Texas drought shrinks state cow herd


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Blame the long-running drought in Texas for the largest single-year decline in the state’s cow herd, which experts say is likley to drive up beef prices.

Since January of last year, the number of cows in Texas is expected to have decreased by about 600,000 -- a 12% drop from about 5 million cows at the beginning of the year. That’s according to David Anderson, a livestock economist in College Station who monitors beef markets for the Texas AgriLife Extension Service.


The trend is likely the largest drop in the number of cows any state has ever seen, Anderson told The Times. Texas only had a larger percentage decline during the Great Depression.

‘Every cow they sold this year isn’t going to be around to have a calf next year,’ Anderson said. ‘It means a smaller industry next year and probably the year after.’

Anderson said many cows were temporarily moved to greener pastures out of state, but many others were sold and slaughtered. He said that in Texas, Oklahoma, New Mexico, Louisiana and Arkansas, 20% more cows were slaughtered than last year, about 200,000.

That extra supply could help meet increased beef demand from China and other countries, but will mean fewer calves in the near future, driving up beef prices domestically over time, he said.

Anderson said beef production nationally is expected to decline 4% next year.

The U.S. Department of Agriculture estimates beef prices will increase up to 5.5% next year, partly due to the decreased cattle supply. That follows a 9% increase in beef prices in this year.

Texas ranchers say they were forced to sell cattle, slaughter them or send them to leased land this year as the drought withered pastures and drove up the price of hay and feed.


The state received less than half its normal rainfall of about 26 inches through November. The latest U.S. Drought Monitor shows nearly 70% of Texas is still experiencing the two worst levels of drought conditions.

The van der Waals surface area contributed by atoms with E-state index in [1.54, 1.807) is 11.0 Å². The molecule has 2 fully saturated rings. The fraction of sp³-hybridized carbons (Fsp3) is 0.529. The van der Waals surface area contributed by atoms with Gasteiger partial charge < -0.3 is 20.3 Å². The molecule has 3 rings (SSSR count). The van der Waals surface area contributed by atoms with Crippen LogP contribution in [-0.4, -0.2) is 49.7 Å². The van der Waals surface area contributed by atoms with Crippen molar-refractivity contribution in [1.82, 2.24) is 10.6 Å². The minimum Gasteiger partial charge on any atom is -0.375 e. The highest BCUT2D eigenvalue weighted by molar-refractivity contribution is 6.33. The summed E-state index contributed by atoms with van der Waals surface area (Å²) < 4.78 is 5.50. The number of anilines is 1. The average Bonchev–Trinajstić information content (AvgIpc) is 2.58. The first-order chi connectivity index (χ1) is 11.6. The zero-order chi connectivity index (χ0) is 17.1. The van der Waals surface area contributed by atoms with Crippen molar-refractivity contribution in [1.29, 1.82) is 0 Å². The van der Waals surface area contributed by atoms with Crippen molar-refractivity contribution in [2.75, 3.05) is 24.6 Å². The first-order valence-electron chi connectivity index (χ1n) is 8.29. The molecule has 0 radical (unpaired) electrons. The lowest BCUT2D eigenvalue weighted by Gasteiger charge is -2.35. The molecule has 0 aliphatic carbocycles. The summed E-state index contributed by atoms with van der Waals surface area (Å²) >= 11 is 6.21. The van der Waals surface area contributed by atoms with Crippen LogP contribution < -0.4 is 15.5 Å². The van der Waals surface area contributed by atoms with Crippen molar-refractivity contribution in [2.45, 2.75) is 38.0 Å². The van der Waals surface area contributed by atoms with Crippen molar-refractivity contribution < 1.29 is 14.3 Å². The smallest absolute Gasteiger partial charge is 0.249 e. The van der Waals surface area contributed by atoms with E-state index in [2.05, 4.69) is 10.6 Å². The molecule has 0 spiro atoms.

The epic Texas drought has caused an estimated $5.2 billion in losses to farmers and livestock producers, experts say, and the figure is expected to rise this winter.

Earlier this year, Dennis Braden, general manager at Swenson Land & Cattle Co. Inc. in the West Texas town of Stamford, sent most of their herd north to leased land in Nebraska and Wyoming.

“Normally in a drought what you would do, the situation we’ve been in, you would sell your cows and sit on the sideline,” Braden told The Times on Friday. “The reason we’re out the expense of moving cattle to Nebraska is, pre-drought, the cattle inventory numbers were already at 1971 levels.”

He said the cow supply has now reached record lows across Texas cattle country. Some ranches are even shipping cows overseas, he said.

“Our supply is way below our demand. Russia and some of the Third World countries coming into modernized conditions, we’ve got a lot of breeding cows going in that direction,’ he said, adding that cows are going to Romania and shipments are expected to China.


Braden is optimistic that the drought will end, and when it does, those still holding onto cattle will be sitting pretty, he said.

“When people start looking for cows to put on these ranches, that’s just going to create a bigger demand,” Braden said. “There’s no telling what these cows and calves are going to be worth once Texas greens back up.”

So far, he has lost a half dozen cattle on the land he leased this winter. But he says he made the right decision sending them north. Many gained about 100 pounds, he said, more than they would have in parched West Texas.

“We got our cow herd together,” he said.

Anderson said it was not clear how many of the cows shipped north will be brought back to Texas.

‘Much of that depends on the drought,’ he said, adding that recent rains have not been significant enough to bring the cows home. ‘It really depends on the rainfall and the pasture conditions. I expect the people that did move the cows, it was worth it -- the transporation costs were high, but those areas to the north did have good pasture conditions, the animals gained weight and calf prices have been high, historically high.’

Nationally, the number of cows has dropped by an estimated 617,000 this year, a 2% decline from the 30.9 million animals last year.


Anderson said it’s unclear whether the expected increase in beef prices will hurt U.S. exports in the future. The U.S. is the world’s third-largest consumer of beef per capita at 85.5 pounds per year.

‘We’ll end up with higher prices than what we expected to see because the drought was something that was unanticipated,’ he said.


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-- Molly Hennessy-Fiske in Houston